And plus these people are living in a more healthy lifestyle, you know, eating less, they're exercising more, they're actually engaged in their health and taking healthy practices.
PFEIFFER: So overall, your study found that kids who had had this high-quality early childhood education were healthier adults. But is that outcome obvious in a way, I mean, that in your early years if you get a good education, and you eat well, you'll do better physically and mentally in the long run?
HECKMAN: Well, it should be, but as I say, the way that preschool is actually being evaluated in Washington today, if you look at some of the congressional hearings, all the witnesses on all sides actually are focusing on test scores. They're saying oh, the Oklahoma program isn't successful because the NAEP scores didn't go up. And, you know, NAEP is a measure on an achievement test.
What I'm suggesting is that the measures used now in the public debate on early childhood are actually missing a whole spectrum of other outcomes, which these programs produce.
PFEIFFER: There are certainly many older Americans who didn't attend preschool, and maybe their diets in their early childhood years weren't that great, and they turned out fine.
PFEIFFER: So how would you answer those critics?
HECKMAN: Well, I mean, that's fine. I mean, there's a lot of resilience among the human race. I don't think that it's a necessary condition to attend preschool to have a successful life. I think that's just not true and especially from people from middle-class families and upper-middle-class families, there's a lot of stimulation going on.
Don't forget what pre-K really is, and this is something that also gets ignored totally in the debate. These are supplements to family life. And so the real question is how the American family is functioning for different parts of the social and economic spectrum. And I think it's probably functioning much less well for disadvantaged children and I think maybe even increasingly so, if you look at the incidents of child poverty broadly defined in the sense of - you know, lack of access to parenting and...
But these programs is just kind of working with the family, helping the family, in some cases teaching the parents more. The parents come into the center. They learn how these learning games - so the parents get involved. It changes the nature of parenting, and that stays with a kid throughout the lifetime.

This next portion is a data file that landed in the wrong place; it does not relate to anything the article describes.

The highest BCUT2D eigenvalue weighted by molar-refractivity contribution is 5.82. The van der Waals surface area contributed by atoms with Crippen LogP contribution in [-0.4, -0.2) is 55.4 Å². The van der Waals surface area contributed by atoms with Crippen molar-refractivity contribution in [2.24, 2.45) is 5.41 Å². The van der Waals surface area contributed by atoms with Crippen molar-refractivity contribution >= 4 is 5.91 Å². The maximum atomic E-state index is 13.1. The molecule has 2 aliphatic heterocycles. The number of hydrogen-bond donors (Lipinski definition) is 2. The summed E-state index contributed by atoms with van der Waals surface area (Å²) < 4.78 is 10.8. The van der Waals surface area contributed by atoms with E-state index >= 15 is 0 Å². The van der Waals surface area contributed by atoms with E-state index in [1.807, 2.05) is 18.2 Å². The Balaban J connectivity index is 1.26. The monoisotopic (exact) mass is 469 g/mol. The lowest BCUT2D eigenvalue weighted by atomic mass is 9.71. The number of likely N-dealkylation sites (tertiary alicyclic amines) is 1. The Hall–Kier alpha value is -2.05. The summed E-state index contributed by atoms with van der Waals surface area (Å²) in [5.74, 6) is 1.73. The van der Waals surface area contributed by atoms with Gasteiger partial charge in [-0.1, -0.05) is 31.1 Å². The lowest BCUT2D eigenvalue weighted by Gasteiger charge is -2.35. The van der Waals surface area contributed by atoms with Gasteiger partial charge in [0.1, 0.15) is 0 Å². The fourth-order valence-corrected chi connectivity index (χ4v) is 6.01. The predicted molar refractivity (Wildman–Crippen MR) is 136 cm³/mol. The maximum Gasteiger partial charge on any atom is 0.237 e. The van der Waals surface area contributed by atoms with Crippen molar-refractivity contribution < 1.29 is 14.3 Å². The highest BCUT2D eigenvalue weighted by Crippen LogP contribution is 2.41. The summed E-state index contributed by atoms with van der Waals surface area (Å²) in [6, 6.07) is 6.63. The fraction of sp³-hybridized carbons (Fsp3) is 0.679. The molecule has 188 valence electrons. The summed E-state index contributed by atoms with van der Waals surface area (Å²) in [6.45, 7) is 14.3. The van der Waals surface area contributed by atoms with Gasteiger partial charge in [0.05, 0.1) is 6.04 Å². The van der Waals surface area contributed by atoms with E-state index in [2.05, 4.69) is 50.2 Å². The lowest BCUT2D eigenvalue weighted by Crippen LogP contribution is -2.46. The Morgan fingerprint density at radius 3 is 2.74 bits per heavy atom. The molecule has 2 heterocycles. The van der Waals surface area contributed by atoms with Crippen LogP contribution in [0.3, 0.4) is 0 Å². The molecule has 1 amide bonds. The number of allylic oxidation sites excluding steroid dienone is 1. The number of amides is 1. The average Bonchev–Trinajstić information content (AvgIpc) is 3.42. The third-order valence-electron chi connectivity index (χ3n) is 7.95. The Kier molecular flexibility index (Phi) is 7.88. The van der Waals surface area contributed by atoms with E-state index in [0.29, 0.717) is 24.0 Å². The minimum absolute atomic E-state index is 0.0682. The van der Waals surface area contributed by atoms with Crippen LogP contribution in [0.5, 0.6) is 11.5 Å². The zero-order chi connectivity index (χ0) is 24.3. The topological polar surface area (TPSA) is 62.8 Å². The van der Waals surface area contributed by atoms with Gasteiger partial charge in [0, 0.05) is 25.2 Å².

PFEIFFER: There was a federal study of the Head Start Program that got a lot of attention, and it showed that the program did have positive impacts, but by the time children were in third grade, those benefits had largely disappeared. Why do you think the preschool program you studied had longer-lasting effects?
HECKMAN: Well first of all, I'm not convinced that the Head Start study that's reported, and it's been debated so much and discussed as a way of, say, discrediting early childhood programs, is a competent study. And I'll say that for a very simple reason. The experiment that was conducted, and it was an experiment, is an experiment where children were randomly assigned to Head Start, and then the control group was put off to go where it wanted to go.
It turned out a lot of the control group went to other Head Start programs or to other programs, as well. That's one point. The second point is that many of these studies have to do with short-term follow-ups, a few years later. The same measures that these people use fade out, yet we find seven to 10 percent rate of return. So what's going on? It just means that our limit - we're just using a very limited set of measures and that much more than IQ matters.
PFEIFFER: You seem very passionate about this. How do you hope that your research affects policy?
HECKMAN: Well, I hope it broadens our understanding of what we should be looking at, how we should judge these programs, and I also hope that it informs the health care debate. In the whole debate about health care, I saw very little mention of saying, oh, a good health care strategy that would actually prevent disease would be an early childhood program.
I think we can see substantial benefits for these disadvantaged kids, and I think we can proceed and target that. It's just not on the table now.
PFEIFFER: Are you in favor of the president's push for universal pre-K?
HECKMAN: I'm all in favor of pre-K that's universal, but I would put it on what we would call the sliding scale. I don't know how many children in very advantaged neighborhoods, how many of those children would benefit to the same extent, given the quality of the family life that they currently experience. The real public policy case is focused on the disadvantaged, and my understanding is the universal plea is partly a political criteria not to stigmatize the disadvantaged.
So yes, make it universal, but make people pay on a sliding scale. That's been actually proposed by Secretary Duncan, universality with a sliding schedule.
PFEIFFER: That's University of Chicago economics professor James Heckman. Professor Heckman, thanks for talking with us.
HECKMAN: OK, thank you.
PFEIFFER: And a question for our listeners. If children who attend pre-K programs grow up to be healthier adults, should preschool be mandatory? Let us know your thoughts at hereandnow.org. You're listening to HERE AND NOW. Transcript provided by NPR, Copyright NPR.